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“Hundreds of Titles,” “Dozens of Publishers”—Magazines Going Into Google Book Search
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Posted On December 18, 2008


As Google Book Search turns more and more into what might be better named "Google Library" (or even "Everyone’s Library"), it has expanded to include magazines. Hundreds of titles are already available, according to Google representatives. Despite requests, they have not yet decided to provide a titles list, though this journalist urged them to do so, if only to satisfy the librarian community. However, the articles will carry a "Magazine" tag, which users can search in the Advanced Search mode. Magazines will come into Google Book Search (http://books.google.com) from the Publisher partner side of the service rather than from Library partners, with Google offering free digitization. Some of the magazine content in Google Book Search will come from other Google interfaces (e.g., Google News Archive) and some from the main Google service (e.g., TIME magazine).

Google expanded its digitization offer to publishers earlier this year when it announced it would digitize—for free—newspapers that were willing to share their archives through Google News Archive. (See the NewsBreak "Google Digitization Initiative to Expand Google News Archive," Sept. 15, 2008, http://newsbreaks.infotoday.com/nbReader.asp?ArticleId=50719.) Now, the digitization extends to magazine publishers. The new offer will bring in magazines such as Popular Mechanics, Ebony, New York Magazine, CIO, Men’s Health, Jet, Bulletin of the Atomic Scientists, etc. Many of the magazines have archives dating back decades.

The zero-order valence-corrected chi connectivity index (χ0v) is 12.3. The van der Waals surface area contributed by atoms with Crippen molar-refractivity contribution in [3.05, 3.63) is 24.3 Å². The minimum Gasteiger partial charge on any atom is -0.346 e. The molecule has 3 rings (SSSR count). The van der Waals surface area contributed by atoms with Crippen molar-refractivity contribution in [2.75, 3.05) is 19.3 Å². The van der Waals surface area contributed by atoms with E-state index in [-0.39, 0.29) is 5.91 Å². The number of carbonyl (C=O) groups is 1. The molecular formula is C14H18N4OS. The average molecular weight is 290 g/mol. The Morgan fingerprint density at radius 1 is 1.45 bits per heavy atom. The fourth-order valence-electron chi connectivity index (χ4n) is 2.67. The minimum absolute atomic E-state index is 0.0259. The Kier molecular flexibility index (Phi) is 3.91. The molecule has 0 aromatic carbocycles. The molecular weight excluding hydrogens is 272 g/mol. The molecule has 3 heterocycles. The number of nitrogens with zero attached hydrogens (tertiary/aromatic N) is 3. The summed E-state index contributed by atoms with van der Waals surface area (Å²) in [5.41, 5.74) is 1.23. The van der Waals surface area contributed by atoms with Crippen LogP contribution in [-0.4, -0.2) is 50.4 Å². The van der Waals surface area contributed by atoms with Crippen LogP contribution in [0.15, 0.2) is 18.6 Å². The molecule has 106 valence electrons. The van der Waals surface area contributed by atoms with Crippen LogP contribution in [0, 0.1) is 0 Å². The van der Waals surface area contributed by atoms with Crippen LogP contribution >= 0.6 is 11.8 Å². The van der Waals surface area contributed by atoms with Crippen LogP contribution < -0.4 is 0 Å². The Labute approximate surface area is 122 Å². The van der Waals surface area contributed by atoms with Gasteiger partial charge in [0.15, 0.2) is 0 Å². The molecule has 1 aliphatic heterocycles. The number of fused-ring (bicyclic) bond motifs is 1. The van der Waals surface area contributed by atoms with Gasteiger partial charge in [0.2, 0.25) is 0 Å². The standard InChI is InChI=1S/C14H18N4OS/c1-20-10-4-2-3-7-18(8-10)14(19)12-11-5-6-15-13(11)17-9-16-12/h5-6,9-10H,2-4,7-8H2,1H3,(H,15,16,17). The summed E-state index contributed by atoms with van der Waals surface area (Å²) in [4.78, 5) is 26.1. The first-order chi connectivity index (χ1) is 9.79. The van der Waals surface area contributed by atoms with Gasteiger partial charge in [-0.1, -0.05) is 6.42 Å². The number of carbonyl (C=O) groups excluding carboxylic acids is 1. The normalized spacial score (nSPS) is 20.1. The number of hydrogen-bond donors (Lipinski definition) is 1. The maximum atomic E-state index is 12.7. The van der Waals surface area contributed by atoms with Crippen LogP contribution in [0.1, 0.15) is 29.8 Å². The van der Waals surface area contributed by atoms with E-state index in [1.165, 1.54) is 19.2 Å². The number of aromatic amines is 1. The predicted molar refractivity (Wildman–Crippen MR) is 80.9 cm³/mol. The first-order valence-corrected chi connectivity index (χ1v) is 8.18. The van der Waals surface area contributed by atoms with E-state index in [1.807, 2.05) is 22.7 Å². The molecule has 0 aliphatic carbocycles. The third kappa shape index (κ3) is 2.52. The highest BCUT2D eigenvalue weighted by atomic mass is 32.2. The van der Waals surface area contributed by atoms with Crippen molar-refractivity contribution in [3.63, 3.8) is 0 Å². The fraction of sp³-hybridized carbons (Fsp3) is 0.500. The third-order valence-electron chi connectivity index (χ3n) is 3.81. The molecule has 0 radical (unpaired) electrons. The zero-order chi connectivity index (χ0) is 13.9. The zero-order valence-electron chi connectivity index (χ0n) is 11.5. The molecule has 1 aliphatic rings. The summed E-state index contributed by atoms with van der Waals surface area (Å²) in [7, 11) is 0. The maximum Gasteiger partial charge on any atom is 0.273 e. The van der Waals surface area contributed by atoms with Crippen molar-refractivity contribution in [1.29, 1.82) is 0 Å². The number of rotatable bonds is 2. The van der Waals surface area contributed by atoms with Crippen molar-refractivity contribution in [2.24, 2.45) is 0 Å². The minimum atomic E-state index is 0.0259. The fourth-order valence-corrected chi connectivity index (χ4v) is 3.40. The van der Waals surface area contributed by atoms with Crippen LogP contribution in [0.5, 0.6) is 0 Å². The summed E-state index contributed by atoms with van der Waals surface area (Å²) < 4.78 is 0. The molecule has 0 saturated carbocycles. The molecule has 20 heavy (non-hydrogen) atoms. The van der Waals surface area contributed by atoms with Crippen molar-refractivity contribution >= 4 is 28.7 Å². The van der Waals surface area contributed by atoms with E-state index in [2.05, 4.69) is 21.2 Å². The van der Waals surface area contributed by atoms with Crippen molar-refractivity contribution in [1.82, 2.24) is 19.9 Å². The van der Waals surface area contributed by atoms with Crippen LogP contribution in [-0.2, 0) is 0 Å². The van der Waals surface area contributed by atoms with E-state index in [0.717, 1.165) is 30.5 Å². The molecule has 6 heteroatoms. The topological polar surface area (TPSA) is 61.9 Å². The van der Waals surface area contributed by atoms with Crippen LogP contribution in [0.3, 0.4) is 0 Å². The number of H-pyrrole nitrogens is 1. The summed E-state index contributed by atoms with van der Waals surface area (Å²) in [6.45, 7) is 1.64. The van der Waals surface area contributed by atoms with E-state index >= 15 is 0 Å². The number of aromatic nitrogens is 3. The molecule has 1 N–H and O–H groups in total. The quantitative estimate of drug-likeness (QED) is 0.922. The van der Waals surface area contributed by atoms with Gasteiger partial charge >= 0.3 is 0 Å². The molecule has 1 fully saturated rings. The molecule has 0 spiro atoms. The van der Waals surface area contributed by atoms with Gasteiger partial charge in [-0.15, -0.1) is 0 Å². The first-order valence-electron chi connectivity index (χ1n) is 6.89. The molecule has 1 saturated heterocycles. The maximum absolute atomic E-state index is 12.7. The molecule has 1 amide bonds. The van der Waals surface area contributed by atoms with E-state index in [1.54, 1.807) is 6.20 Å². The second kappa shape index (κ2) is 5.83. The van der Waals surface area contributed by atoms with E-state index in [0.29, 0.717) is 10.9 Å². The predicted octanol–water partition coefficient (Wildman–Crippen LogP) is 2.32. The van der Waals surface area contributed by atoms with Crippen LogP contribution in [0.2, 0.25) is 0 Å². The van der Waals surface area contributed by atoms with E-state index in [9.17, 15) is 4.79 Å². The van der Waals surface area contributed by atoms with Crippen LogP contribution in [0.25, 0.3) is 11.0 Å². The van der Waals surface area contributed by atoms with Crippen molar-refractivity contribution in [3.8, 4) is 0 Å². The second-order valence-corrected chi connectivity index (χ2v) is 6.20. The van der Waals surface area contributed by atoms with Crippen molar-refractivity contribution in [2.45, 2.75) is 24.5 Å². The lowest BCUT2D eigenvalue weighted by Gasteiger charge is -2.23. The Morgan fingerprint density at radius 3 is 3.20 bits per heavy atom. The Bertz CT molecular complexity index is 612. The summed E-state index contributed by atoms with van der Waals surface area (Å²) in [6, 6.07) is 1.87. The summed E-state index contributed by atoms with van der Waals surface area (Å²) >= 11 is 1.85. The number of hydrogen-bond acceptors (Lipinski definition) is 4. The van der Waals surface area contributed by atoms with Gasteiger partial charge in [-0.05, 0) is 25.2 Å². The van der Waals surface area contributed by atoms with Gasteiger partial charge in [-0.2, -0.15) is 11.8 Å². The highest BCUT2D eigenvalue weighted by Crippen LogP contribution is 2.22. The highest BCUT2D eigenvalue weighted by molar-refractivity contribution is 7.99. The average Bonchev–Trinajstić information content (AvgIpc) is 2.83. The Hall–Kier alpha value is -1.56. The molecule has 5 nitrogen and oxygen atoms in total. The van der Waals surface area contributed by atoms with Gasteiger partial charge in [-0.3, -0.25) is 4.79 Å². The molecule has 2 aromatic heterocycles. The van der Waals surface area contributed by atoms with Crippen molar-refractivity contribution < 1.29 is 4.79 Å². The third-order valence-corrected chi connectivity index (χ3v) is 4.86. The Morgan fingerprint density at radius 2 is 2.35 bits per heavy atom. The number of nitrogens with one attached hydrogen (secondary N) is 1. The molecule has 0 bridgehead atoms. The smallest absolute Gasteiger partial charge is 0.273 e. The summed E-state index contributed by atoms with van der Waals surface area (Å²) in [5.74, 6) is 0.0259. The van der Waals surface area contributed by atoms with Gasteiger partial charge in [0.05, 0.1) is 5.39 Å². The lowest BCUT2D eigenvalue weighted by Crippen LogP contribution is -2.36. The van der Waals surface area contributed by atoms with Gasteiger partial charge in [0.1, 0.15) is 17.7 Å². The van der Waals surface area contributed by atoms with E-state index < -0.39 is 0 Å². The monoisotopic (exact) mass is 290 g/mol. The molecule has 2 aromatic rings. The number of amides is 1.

Imagery on the magazine content should be better than other Google Book Search content. Jim Gerber, director of content partnerships at Google, explained that many of the publishers would be shipping hard copies of their magazine archives to Google, where sheet-fed scanners would perform the digitization. As Gerber explains, all the scanning done with library partners uses nondestructive scanning, of course. "It’s good," says Gerber, "but not as good as sheet fed." He pointed out that using both types of scanning will result in improvements to all scans, particularly in developing bibliographic data from the digitization process. "We are doing things at the back end to clean and improve bibliographic data, so over time we will get better bibliographic information."

With the current magazine initiative, users will be able to see articles in full color, browse/page through an issue, or even "Browse all issues" of a magazine. Go to the Advanced Search page (http://books.google.com/advanced_book_search), enter your search terms, click the "Magazines" option for limiting "Content," and your search results will all come with the word "Magazine" preceding the bibliographic citation. If you know the ISSN, you can limit results to that magazine alone.

Periodicals are not completely new to Google Book Search. As the Google digitizing teams rolled through university library shelves, they picked up a lot of bound periodicals interfiled with books in the stacks. There was no distinction made for these "bookish" journals. While full-text searching is available, you do not get the article citation retrieval. If you encounter a journal old enough (pre-1923) to receive full-image display and want a specific article bibliographic citation, you have to search and browse to assemble it. However, a Google Book Search product manager explained that the journal content already in the service was getting a Google Scholar article citation treatment. Gerber says that it would be a while before they added the "Magazine" tag to the journals.